East Asia

, Volume 35, Issue 2, pp 133–148 | Cite as

Pivoting to Indo-Pacific? The Limits of Indian and Indonesian Integration

  • Priya ChackoEmail author
  • David Willis


Proponents of the Indo-Pacific concept assume that growing economic and societal linkages and the need for greater political and security cooperation and order-building are leading to the integration of the region. India and Indonesia were thought to be crucial in these processes of regionalisation and regionalism and were early adopters of the Indo-Pacific idea. The purpose of this paper is to evaluate the extent to which the Indo-Pacific initiatives of India and Indonesia are leading to the integration of the Asia-Pacific and Indian Ocean regions through greater Indian involvement with the Pacific region and stronger Indonesian engagement with the Indian Ocean region. It is argued that an interlinked set of security and economic concerns drove India and Indonesia’s adoption of the Indo-Pacific idea. In both cases, a desire for economic growth and preventing Chinese economic and political dominance in the region were important drivers. However, the nature of the political economies of India and Indonesia does not readily facilitate extensive economic linkages or strategic interests beyond their immediate regions. Moreover, both countries are wary of being seen as members of anti-China coalitions due to the impact this may have on regional stability and their domestic political and economic priorities. These factors place significant limitations on the regional integration of the Indo-Pacific.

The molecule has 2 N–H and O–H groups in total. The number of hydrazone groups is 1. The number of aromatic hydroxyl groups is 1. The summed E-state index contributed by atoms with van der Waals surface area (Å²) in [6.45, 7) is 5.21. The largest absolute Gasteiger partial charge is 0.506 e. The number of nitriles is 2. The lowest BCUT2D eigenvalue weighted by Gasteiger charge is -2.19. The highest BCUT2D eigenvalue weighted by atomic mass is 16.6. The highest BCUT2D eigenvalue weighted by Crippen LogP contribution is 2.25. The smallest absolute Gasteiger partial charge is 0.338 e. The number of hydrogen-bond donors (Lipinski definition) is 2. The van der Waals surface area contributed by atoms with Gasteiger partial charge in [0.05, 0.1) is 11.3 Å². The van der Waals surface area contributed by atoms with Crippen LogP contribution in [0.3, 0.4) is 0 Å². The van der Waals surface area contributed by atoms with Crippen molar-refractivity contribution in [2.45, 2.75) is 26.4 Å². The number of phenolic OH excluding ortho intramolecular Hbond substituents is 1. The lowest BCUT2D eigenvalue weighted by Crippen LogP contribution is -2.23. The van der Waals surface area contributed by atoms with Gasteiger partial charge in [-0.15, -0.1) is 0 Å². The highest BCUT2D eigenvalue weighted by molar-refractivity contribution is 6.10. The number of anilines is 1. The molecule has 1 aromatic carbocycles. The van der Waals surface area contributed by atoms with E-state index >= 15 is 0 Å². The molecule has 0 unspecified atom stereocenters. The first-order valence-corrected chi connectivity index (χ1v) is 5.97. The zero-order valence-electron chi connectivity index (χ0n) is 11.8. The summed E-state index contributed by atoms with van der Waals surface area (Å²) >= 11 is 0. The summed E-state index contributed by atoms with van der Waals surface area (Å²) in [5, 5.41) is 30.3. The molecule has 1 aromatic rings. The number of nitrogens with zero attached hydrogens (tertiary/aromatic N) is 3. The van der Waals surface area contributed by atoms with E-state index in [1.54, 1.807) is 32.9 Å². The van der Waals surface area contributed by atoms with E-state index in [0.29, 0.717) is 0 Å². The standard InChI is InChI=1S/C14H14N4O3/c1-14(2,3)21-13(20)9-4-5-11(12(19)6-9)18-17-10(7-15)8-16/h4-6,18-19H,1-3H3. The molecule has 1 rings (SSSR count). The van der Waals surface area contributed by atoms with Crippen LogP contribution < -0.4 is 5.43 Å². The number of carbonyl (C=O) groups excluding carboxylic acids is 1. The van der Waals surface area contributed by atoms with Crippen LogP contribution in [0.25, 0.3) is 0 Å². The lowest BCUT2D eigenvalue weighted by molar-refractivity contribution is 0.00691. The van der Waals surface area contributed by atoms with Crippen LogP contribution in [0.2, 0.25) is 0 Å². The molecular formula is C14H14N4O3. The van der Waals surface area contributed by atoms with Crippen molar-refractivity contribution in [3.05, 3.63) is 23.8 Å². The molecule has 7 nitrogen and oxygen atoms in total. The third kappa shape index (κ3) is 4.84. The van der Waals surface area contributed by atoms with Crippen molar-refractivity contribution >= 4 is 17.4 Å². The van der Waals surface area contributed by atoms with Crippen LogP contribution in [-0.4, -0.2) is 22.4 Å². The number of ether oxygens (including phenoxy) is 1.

Indo-Pacific India Indian Ocean region Indonesia Pacific region Political economy Regionalism Regionalisation Security 


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Authors and Affiliations

  1. 1.University of AdelaideAdelaideAustralia
  2. 2.Flinders UniversityAdelaideAustralia

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